Foundation Explores Architecture from the Ground Up

Jennifer Golan

Last week, 15 self-selected 11th- and 12th-grade students from the Urban Assembly School of Design and Construction, Brooklyn Technical High School, and New Design High School participated in a “Build A Wall” workshop at the Center for Architecture. The workshop introduced students to the field of construction, offering them an opportunity to explore the trade through hands-on building. Prestige Custom Building and Construction donated their time and materials to demonstrate how to build a basic metal framework wall with a combination of door, window, and wall intersections. Tony Schirippa, FAIA, IIDA, AIANY immediate past-president, who first introduced the idea of the “Build A Wall” workshop, gave students a tour of the Center’s current exhibition “Innovate: Integrate.”

During the program, students shared their interests and prior exposure to architecture and construction while discussing future goals. Prestige employees gave a presentation of the various tools and safety procedures. Then students gathered around the 12-foot long “construction site” to take measurements of the loose door, window, and framing materials to diagram and craft a construction drawing of the wall. Throughout the event students got their hands dirty, drilling, measuring, and leveling the various components until a perfectly constructed wall frame with one door and window was completed.

Through this interactive workshop students observed how a simple architectural sketch is transformed into a tangible structure. Students discovered how to create a support structure, the importance of proper placement of building materials, and the magic 16-inch construction number — used to frame everything from houses to the tallest skyscrapers. Having little exposure to the construction world, Robert, a senior at Brooklyn Technical High School, learned “the importance of each little minor detail. How the importance of one bolt will be significant because everything in the beginning affects the end result.” With the help of Prestige these architecture-savvy students learned new skills and experienced the satisfaction of developing a design into a built reality.

Special thanks to Lior Golan, Bryan Pierre, and crew for donating their time and materials to the Center for Architecture Foundation, and to Laura Trimble, partnership programs coordinator of the Center for Architecture, for coordinating this event. For more information about the Foundation and ways to get involved, visit or contact Tim Hayduk at

CFAF Announces LeBrun Travel Grant Recipients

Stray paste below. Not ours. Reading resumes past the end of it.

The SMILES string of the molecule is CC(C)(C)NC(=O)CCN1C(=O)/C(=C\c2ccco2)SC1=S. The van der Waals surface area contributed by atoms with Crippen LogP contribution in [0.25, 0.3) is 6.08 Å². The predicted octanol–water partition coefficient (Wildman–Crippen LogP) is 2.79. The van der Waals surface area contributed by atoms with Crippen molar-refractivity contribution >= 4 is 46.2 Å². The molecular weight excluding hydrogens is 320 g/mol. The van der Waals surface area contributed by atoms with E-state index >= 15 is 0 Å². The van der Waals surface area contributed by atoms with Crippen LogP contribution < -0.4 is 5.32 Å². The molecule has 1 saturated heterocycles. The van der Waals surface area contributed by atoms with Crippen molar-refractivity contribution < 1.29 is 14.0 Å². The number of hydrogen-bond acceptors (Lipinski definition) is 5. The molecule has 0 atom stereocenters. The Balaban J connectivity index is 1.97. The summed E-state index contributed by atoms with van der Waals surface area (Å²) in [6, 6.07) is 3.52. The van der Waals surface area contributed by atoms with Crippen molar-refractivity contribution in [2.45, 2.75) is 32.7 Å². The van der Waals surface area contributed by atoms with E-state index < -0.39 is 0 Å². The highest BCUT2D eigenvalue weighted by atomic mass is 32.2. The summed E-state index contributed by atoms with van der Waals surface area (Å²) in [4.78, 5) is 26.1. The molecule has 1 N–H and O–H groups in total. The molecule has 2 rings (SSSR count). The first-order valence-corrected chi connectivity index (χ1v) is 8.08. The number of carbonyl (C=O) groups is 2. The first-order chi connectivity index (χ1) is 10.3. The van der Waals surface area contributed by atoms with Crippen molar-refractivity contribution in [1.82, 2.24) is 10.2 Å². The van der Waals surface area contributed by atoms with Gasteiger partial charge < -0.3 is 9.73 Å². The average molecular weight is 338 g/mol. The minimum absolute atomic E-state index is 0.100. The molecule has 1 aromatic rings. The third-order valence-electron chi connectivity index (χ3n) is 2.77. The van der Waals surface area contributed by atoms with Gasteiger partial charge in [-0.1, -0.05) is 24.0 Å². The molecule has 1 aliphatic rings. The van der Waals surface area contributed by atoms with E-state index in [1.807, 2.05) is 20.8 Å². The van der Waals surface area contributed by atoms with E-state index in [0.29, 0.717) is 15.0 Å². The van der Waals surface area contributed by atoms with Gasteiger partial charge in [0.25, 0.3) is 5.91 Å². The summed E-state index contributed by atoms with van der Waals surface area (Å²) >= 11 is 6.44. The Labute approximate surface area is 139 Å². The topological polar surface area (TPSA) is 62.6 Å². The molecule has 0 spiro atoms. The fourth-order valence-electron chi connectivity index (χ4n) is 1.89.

The Center for Architecture Foundation has announced the winners of the 2010 Stewardson Keefe LeBrun Travel Grant, which was established to further the personal and professional development of an architect in early or mid-career through travel.

Diane Davis-Sikora,
Owner/Designer of DDesign Studio and Assistant Professor at the College of Architecture and Environmental Design at Kent State University, received a grant for her project, “Revisiting Penumatic Architecture.” Davis-Sikora intends to gain a working knowledge of the state of structural and material capacities of air-supported membranes by traveling to various locations within Europe where pneumatic structures are a highly developed form of construction.

Fiyel Levent, Owner and Principal of Fiyel Levent Design in NYC, will survey the architectural heritage of the silk road for the project, “Echoes of Dialogue: The Genealogy of Central Asian Architecture.” Her travel itinerary will take her through the Ferghana Valley, which stretches among various countries including Uzbekistan, Tajikistan, and Kyrgystan.

Stephanie Zurek, Assoc. AIA
, Architectural Designer and Project Manager at Donald Powers Architects in Providence, RI, with her project, “Exploring and Learning from Indonesian Kampungs,” will take a two-week trip through the Indonesian cities of Jakartha, Surabaya, and Yogyakarta. She will study the Indonesian Kampung, an efficient building type that can contribute to sustainable development, public space, and cultural diversity.

Note: The Arnold W. Brunner Grant deadline is fast approaching. This annual award funds a project that contributes to the knowledge, teaching, or practice of the art and science of architecture. The deadline is 02.01.11. Click the link for more information.